In experimental models, dogs infected with 100 L3 larvae will develop 75 adult worms in almost 100 percent of cases. Using the same model of 100 L3 larvae in cats, one to 10 adult heartworms will develop in 75 percent of cases. However, under real-world conditions, a very different picture emerges. Many factors determine the number of infective larvae a cat or dog is exposed to, including available vectors, reservoirs of infection, and temperatures conducive for larvae to develop. Necropsy surveys of shelter cats have placed the prevalence of adult heartworm infections at five to 20 percent of the rate seen in unprotected dogs in a given area.
However, it should be stressed heartworm infection and heartworm disease are two different entities, with the former referring to the presence of live worms within the host animal and the latter being the pathology resulting from ongoing or past infection. A critical conclusion regarding HARD is that, while the damage caused by immature worms is not deadly, cats do not need to have adult heartworms present to develop significant pulmonary pathology. In a necropsy study that included histopathology of lungs, it was noted that in a group of shelter cats without adult heartworms but were heartworm-antibody positive, 50 percent of them had occlusive hypertrophy in 20 to 40 percent of arterioles. Experimental studies designed to mimic abbreviated heartworm infections reproduced these lesions in the pulmonary arterioles and the lesions where still present eight months after the infection.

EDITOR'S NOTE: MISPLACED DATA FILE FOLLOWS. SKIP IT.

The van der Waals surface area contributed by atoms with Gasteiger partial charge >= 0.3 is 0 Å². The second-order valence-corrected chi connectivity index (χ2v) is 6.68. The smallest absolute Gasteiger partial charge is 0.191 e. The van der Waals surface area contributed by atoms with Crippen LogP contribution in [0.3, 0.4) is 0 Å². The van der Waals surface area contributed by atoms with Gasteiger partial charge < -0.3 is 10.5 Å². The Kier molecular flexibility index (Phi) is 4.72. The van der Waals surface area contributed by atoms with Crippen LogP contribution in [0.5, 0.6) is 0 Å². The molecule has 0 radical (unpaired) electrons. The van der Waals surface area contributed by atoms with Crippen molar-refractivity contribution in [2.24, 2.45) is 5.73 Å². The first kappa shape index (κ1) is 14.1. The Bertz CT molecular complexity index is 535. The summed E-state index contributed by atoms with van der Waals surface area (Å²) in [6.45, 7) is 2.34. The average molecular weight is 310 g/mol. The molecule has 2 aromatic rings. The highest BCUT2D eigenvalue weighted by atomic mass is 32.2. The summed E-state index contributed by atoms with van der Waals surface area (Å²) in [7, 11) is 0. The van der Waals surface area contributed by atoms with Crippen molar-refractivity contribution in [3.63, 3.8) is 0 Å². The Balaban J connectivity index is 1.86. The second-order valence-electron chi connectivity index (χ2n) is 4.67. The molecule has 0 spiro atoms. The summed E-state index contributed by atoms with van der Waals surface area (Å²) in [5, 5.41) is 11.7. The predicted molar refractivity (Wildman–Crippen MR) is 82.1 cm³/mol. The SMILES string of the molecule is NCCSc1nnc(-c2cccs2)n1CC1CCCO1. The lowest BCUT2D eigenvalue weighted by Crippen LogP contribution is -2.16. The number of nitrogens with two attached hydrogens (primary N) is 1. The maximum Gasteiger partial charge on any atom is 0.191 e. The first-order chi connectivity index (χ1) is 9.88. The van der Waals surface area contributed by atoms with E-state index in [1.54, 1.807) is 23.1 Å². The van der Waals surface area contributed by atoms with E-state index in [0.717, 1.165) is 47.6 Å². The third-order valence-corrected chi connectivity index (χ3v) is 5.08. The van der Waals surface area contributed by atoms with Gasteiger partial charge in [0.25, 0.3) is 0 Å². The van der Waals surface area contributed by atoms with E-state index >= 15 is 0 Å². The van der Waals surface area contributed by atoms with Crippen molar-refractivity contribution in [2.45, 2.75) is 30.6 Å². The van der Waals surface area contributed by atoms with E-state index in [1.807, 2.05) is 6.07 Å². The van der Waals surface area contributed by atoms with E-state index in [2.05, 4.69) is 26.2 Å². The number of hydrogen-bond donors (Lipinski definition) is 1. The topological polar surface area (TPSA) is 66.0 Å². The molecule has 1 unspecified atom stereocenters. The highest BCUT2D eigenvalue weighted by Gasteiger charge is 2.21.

Diagnostic testing recommendations
Diagnosing feline heartworm disease can present significantly greater challenges than it does for that in dogs. Specifically, testing methodologies routinely used in diagnosing canine heartworm disease may have varying degrees of value for feline patients.
- Microfilaria testing: Filtration testing for microfilaria is virtually useless because the cat is only transiently microfilaremic, if at all.
- Radiology: Over half of heartworm-positive cats show radiographic signs,6 the most common of which is an enlargement of the right caudal lobar artery best seen in a ventral-dorsal view. A broncho-interstitial lung pattern is also found, but is not unique to feline heartworm disease. Other less commonly seen findings are hyperinflation of the lungs with flattening of the diaphragm, focal parenchymal radio-densities, consolidated lung lobes, pleural effusion, and pneumothorax.7